Cambodian (or Khmer) food is not really well known internationally but there are some unique traditional Khmer foods we discovered whilst eating our way around the country. Dishes like Amok are unique to Cambodia and others like Beef Lok Lak are influenced from its neighbour: Vietnam.
This is the best traditional food of Cambodia we tried, loved and want to shout to the world about:
What we cover in this guide
Amok is the most well known traditional food of Cambodia. It is a thick fish-based curry which is also very popular in Laos and Thailand.
The fish amok recipe involves freshwater fish, lemongrass, chilli, turmeric and coconut milk. It is served in a banana leaf with rice and sometimes a fried egg. A beef, chicken or vegetarian variant (with tofu) can be made.
Beef Lok Lak
Beef lok lak is the Cambodian version of the Vietnamese “shaking beef” called Bo Luc Lak.
Our recipe for Cambodian beef lok lak includes chopped thin slices of beef, stir-fried with onions, cucumbers and tomatoes. The traditional dish is then served with rice and a fried egg for extra protein.
Fried crickets and silkworms for lunch anyone?
How about a platter of spring rolls with chopped red ants with a fried giant water bug, tarantula and scorpion? All of this topped with a samosa containing chopped feta, spinach and tarantula…? YUMMY !!
Ok, we're showing off now, but Cambodians make the most of what they have and cook these high protein, easy to maintain creatures for a crunchy and quite chewy meal.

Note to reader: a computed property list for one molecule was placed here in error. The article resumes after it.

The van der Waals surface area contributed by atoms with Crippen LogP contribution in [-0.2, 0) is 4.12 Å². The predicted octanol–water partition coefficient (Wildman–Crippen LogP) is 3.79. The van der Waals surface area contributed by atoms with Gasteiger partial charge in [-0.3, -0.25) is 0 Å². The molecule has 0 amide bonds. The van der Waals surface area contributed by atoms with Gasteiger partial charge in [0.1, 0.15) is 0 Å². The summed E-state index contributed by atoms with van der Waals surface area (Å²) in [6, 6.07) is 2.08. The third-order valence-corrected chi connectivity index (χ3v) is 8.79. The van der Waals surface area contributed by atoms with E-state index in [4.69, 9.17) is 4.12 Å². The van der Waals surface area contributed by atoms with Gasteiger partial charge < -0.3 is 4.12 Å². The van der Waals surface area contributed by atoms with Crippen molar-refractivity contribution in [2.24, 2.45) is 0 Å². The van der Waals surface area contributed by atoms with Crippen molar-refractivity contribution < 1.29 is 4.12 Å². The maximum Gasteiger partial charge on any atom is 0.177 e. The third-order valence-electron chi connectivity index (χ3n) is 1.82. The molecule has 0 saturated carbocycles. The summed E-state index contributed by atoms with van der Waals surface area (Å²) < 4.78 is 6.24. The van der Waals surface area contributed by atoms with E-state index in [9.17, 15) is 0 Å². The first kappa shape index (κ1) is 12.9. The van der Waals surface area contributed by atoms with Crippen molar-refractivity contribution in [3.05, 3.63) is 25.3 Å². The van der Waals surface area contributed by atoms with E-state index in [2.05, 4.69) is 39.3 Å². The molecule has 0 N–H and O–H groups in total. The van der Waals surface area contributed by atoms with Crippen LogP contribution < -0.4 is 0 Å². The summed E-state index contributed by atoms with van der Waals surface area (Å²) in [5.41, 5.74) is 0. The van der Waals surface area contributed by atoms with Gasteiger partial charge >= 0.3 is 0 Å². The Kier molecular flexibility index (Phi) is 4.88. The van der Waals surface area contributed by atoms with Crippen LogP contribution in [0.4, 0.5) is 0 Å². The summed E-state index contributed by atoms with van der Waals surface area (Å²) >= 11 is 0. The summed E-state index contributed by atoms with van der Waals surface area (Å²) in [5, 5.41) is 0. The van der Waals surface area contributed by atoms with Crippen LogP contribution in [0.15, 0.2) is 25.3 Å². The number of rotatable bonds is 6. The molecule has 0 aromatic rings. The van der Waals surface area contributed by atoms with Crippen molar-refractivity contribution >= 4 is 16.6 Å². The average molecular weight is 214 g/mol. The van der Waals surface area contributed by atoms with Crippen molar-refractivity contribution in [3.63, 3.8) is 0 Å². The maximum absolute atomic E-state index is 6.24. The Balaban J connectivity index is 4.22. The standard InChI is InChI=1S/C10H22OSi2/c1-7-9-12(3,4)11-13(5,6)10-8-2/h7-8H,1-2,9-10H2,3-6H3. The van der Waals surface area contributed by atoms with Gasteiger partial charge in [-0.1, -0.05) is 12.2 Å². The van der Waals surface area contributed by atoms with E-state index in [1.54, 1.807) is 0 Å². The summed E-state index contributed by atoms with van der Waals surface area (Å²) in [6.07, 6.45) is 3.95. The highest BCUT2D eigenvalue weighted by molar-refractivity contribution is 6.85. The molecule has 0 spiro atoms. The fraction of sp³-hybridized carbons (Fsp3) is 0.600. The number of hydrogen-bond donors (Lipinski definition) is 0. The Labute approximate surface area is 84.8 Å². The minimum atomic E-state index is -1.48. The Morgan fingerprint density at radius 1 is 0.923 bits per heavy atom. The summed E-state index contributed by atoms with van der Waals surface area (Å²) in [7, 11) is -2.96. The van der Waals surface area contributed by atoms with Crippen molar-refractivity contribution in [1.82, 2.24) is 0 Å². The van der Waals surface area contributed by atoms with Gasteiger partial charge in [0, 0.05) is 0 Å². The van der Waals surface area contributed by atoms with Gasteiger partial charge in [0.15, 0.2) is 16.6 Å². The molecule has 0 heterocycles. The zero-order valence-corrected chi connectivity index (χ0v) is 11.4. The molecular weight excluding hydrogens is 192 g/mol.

We were too shy about trying cooked bugs from the streets vendor, but instead visited the famous BUGS Cafe in Siem Reap and sampled their discovery platter.
The barbecued tarantula was the most memorable: chewy body and crunchy legs!
Another part of the discovery platter was the fried scorpion, which a tentative Sebastien actually quite enjoyed:
Cambodian curries are similar to Thai curries, both using coconut milk as a base with a subtle sweetness. However, the Khmer curries are not as spicy as the Thai, containing fewer quantities of chillies.
Fresh spring rolls
Fresh spring rolls are not only tasty but, unlike the more traditional crispy spring rolls, they are healthier as they are not deep-fried. This is another strong example of Vietnamese influence to the Cambodian cuisine, very similar to the “Summer Rolls” of Saigon.
The filling comprises various blanched cooked ingredients, fresh herbs and cooked meat (left out for vegetarians). Rice paper is used as the outside filling and the spring rolls are served with a dipping sauce consisting of chilli, crushed peanuts and lime juice.
Khmer mango salad
Mango salads are popular in Cambodia and throughout Southeast Asia. They are similar to the Thai papaya salad but involve instead a grated mango as the base.
The Khmer mango salad also uses ingredients similar to the recipe for som tam papaya salad, in particular, lime juice mixed with crushed nuts, dried shrimp, chopped garlic, shallots, chilli, mint and fish sauce. This is a really healthy dish, which can be adapted for vegetarians and vegans by not using the dried shrimps and fish sauce.
The national drink of Cambodia is named after its world-famous wonder and is the most widely consumed beer in Cambodia.
It is traditionally brewed at the Cambrew Brewery in Sihanoukville (Southwest of the country) and is a great way to wash down all the lovely culinary prizes from the Khmer kingdom.
Advice for LGBTQ travellers to Cambodia
Cambodia is very welcoming of LGBTQ travellers and ranks as one of our most gay friendly places in Asia. We never had any issues anywhere in Cambodia. We were also delighted to find quite a large gay scene in Phnom Penh. Put it this way, Cambodia has never had any anti-gay laws in its history and as of 2018, steps towards gay marriage were taken with the passing of the Declaration of Family Relationship laws. For more, read our interview with local boy Aaron from Phnom Penh about gay life in Cambodia.